Hel is described as implacable and unmoved. With the Christianization of Europe, Hel became Hell, and Loki, her father, became Lucifer. Her character, and the metaphoric descriptions of her realm were used by Dante to inform his description of his netherworld in Inferno. The icy portion of it in particular was animated by the Norse conception of Niflhel. This literary depiction has ironically become absorbed by Christianity and is the reference point for descriptions of Hell today, which was previously un-detailed prior to Dante’s artistry.
Hel may have had a steed called Helhest in modern Danish. Although there is a tradition of giving named steeds to gods, this portion of the lore – if it ever existed – is lost to us, and Helhest survives solely in Danish folklore.
Thoughts on Hel
Although Hel is something of a shady lady in the lore, with uncertain motives, she is an important goddess to many modern Heathens. She is seen as a goddess of the collective Norse pagan ancestors, and is called upon today to connect with and reconstruct the Heathen past at large – her realm seen as a sort of repository of lost traditional wisdom. Many see Hel as a goddess who is a helpful spiritual ally in resurrecting Northern paganism.
She is regarded as both receiver and fetcher of the dead, and she is thought to be present in illness and the effects of old age. During the Middle Ages in Scandinavia, Hel was said to travel about the countryside with her broom and her rake, collecting souls. This poetic depiction of her has survived today, through the folkloric icon of the witch astride her broom.
Cross-culturally, Hel appears related to Greco-Roman Persephone, queen of the underworld, who is at once both glowing maiden and dark queen, and whose realm is also guarded by a dread hound. Saxo names Hel Latin Proserpine. Modern Heathens and Norse myth scholars alike have compared Hel with Hindu Kali: a goddess who confronts humans with the realities of death, and in so doing, offers freedom from fear, and renewed joy in living. These three goddesses mare share an origin point in Proto-Indo-European culture.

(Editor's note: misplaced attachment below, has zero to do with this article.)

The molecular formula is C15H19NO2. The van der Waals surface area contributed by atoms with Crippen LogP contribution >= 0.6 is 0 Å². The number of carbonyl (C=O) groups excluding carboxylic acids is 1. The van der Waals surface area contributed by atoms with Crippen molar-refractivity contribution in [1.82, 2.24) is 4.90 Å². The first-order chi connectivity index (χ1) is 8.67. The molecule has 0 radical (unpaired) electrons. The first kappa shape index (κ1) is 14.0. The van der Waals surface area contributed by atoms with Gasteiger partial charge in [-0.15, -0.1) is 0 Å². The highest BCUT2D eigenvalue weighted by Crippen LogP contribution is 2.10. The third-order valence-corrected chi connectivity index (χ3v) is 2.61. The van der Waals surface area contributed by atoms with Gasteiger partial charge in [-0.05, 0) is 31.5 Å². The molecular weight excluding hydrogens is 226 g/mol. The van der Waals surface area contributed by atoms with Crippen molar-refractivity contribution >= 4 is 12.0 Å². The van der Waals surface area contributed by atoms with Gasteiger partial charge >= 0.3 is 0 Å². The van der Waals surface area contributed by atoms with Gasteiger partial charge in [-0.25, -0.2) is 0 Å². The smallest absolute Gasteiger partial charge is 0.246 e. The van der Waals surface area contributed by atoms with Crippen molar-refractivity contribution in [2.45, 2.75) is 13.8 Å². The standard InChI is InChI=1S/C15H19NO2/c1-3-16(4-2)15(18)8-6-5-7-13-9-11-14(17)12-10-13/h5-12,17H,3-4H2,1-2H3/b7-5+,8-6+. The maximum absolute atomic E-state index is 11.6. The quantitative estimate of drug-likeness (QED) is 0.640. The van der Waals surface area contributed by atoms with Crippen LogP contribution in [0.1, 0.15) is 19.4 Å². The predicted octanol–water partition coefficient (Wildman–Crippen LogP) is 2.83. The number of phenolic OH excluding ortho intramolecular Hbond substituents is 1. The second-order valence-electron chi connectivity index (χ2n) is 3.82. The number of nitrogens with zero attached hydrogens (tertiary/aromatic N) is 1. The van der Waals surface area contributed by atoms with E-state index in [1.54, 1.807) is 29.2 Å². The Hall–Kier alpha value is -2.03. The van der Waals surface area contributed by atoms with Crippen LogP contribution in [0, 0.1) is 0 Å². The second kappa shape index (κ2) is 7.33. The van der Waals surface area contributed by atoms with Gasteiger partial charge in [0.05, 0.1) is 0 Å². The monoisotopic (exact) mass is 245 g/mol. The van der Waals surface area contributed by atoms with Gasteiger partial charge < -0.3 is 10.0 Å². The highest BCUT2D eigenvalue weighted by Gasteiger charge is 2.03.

Helheim is described as a somewhat dreary, grey place, like the Greco-Roman Fields of Asphodel. Neither a place to be feared, nor really a place of Elysium bliss. With the arrival of Baldr, Nanna, and Höðr however, Helheim becomes filled with laughter and joy. Hel herself hosts a magnificent feast for her guests of honour.
Some see her as a villain in league with her father, Loki by preventing Baldr from leaving Hel to rejoin the gods in Ásgard. Others note that Helheim provided a protective bunker from Ragnarök, allowing Baldr’s return, and ensuring the ultimate triumph of the gods. Many modern Heathens thus see Hel as a friend of Ásgard, despite her blood ties and kinship obligations to the trickster god.
Signs and Symbols
Dark horses, graveyards, and corpses. The colours black and dark blue. Hoods, photographs of those who have died, rotting things. The rune Hagall.
Hella, Hela, Hell, Haljia, Haljon, and Proserpine (by Saxo Grammaticus).